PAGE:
Frankfort home is all that’s Wright in Kentucky

FRANKFORT —Frank Lloyd Wright was hired in 1910 to design a Frankfort home for a Presbyterian minister he met during a trip to Europe. But it would be nearly four decades before the architect would visit his creation.

Wright was speaking in Louisville and Lexington, and he asked to be taken by the house. When the man who then lived there answered the door, the story goes, Wright walked in as if he owned the place.

During the visit, the man asked Wright, then 80, what he had in mind when he designed the display case around the top of the living room fireplace. It is the only one like it in any of the hundreds of homes Wright designed.

After a few moments, Wright replied that he couldn’t remember what he was thinking at the time, “But I’m sure it was very advanced.”

Ed Stodola, who has owned the Rev. Jesse Zeigler house at 509 Shelby Street for nine years, smiles when he tells the story. Wright was almost as famous for his outsize ego as for his innovative architecture, so Stodola thinks the story of that 1948 visit just might be true.

One thing is for sure: Of the more than 1,000 structures Wright designed during his 70-year career as perhaps America’s greatest architect, only one was built in Kentucky.

Wright is getting a lot of attention this year, the 50th anniversary his death in 1959 at age 91. It also is the 50th anniversary of Wright’s last great building, the Solomon R. Guggenheim Museum in New York City. The art museum on Fifth Avenue marked the occasion with a retrospective of Wright’s work.

Wright is best known for his “prairie” style buildings that blend into the natural landscape. His most famous creations might be the Guggenheim and Fallingwater, a house built over a waterfall in rural Pennsylvania.

Wright’s ideas about architecture had a profound influence on 20th-century home design, from the bungalows of the 1920s to the ranch-style homes of the 1950s. He pioneered and popularized open floor plans, built-in cabinets and carports. He experimented with pre-fabrication and even designed furniture and fixtures for his houses.

Stodola and his wife, Sue, are Wisconsin natives who were taught in school about native son Frank Lloyd Wright the way Kentucky children are taught about Abraham Lincoln.

Stodola, a psychologist, was living in Lexington in 2001 but doing most of his work in Frankfort. He vowed he would move to Frankfort if the Zeigler house ever came up for sale. Driving by one day, he noticed a “for sale” sign in the yard. He soon bought the house, which is on the National Register of Historic Places.

The four-bedroom Zeigler house, which like most Wright houses is of modest size and distinguished by strong horizontal lines, was built by a Frankfort contractor. The leaded-glass windows and Roman brick on the fireplace came from Wright’s studio in Chicago, Stodola said.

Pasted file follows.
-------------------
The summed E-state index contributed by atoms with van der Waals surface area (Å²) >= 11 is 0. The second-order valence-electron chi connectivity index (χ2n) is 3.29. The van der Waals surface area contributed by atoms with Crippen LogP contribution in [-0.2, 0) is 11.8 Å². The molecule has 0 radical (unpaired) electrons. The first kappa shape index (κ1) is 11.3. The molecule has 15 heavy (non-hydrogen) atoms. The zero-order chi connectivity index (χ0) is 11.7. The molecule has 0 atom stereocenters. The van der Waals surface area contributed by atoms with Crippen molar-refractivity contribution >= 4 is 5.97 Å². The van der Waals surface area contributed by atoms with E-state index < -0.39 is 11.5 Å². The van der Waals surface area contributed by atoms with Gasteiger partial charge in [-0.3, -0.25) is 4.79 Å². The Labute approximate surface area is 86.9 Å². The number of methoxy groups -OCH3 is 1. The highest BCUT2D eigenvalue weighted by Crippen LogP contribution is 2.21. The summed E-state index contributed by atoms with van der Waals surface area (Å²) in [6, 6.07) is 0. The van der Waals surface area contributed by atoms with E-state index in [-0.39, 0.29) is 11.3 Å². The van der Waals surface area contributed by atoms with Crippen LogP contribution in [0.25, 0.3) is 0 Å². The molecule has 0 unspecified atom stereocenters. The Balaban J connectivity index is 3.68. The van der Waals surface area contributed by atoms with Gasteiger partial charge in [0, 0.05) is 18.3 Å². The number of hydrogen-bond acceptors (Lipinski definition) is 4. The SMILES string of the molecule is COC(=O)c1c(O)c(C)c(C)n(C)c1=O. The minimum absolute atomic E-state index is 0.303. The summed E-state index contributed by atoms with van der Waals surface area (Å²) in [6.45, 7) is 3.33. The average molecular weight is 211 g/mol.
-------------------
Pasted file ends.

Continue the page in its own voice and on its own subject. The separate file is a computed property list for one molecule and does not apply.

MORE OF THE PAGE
Zeigler, who had a wife and three children, economized in a few places: the upstairs floors are heart pine, rather than oak, and plain glass was used in rear, upstairs windows.

All but one room open to an outside terrace or deck. That and the windows help accomplish Wright’s goal of “organic” architecture that visually brings the outside environment inside.

There are many small design touches, such as the pink dogwood blooms painted on the shades of wall-mounted light fixtures in the master bedroom, echoing the pink dogwood tree that has always been in the front yard.

Although Wright’s designs are an architect’s dream, they can be a structural engineer’s nightmare. Fallingwater has been jokingly called “Fallingdown” because it has required costly repairs over the years.

Luckily for the Stodolas and the four previous owners, the Zeigler house hasn’t had many such problems. One reason could be that its roof is more steeply pitched than those of many Wright houses. It also has a basement, a rarity in a Wright house.

“This home is very livable,” Sue Stodola said. “I never feel crowded in the rooms, because they feel bigger than they really are.”

Light shines through the wavy, leaded-glass windows and reflects off the oak woodwork differently depending on the weather and season. Ed Stodola loves sitting on the back, upstairs terrace with a glass of wine during a summer rain; the drops make an interesting sound on the roof overhang.

“There’s this ongoing discovery with the house,” he said.

The Zeigler house also has another claim to fame: Woodrow Wilson slept here.

Soon after the house was built, and three years before Wilson became president, he was Zeigler’s guest while attending a National Governors Association meeting in Louisville. Wilson was then president of Princeton University and had just been elected governor of New Jersey. The two men had known each other at Princeton.

The Zeigler house has had a state historical marker out front for many years. The Stodolas added a small “private home” sign after more than a few curious sightseers knocked on their door or looked in their windows, thinking the house was a museum.

One woman came to the door and explained that she was a schoolteacher visiting Wright houses as part of a cross-country trip. As it turned out, she was from Denmark, Wis., Stodola’s tiny hometown. After a few minutes of conversation, they discovered that his mother had been her fourth-grade teacher and she now taught in her old classroom.

The Stodolas have come to accept that the occasional stranger at the door is the price you pay for living in a Frank Lloyd Wright house. His designs are so iconic, his influence on architecture so great, that it feels natural for some people to want to walk right in as if they owned the place.



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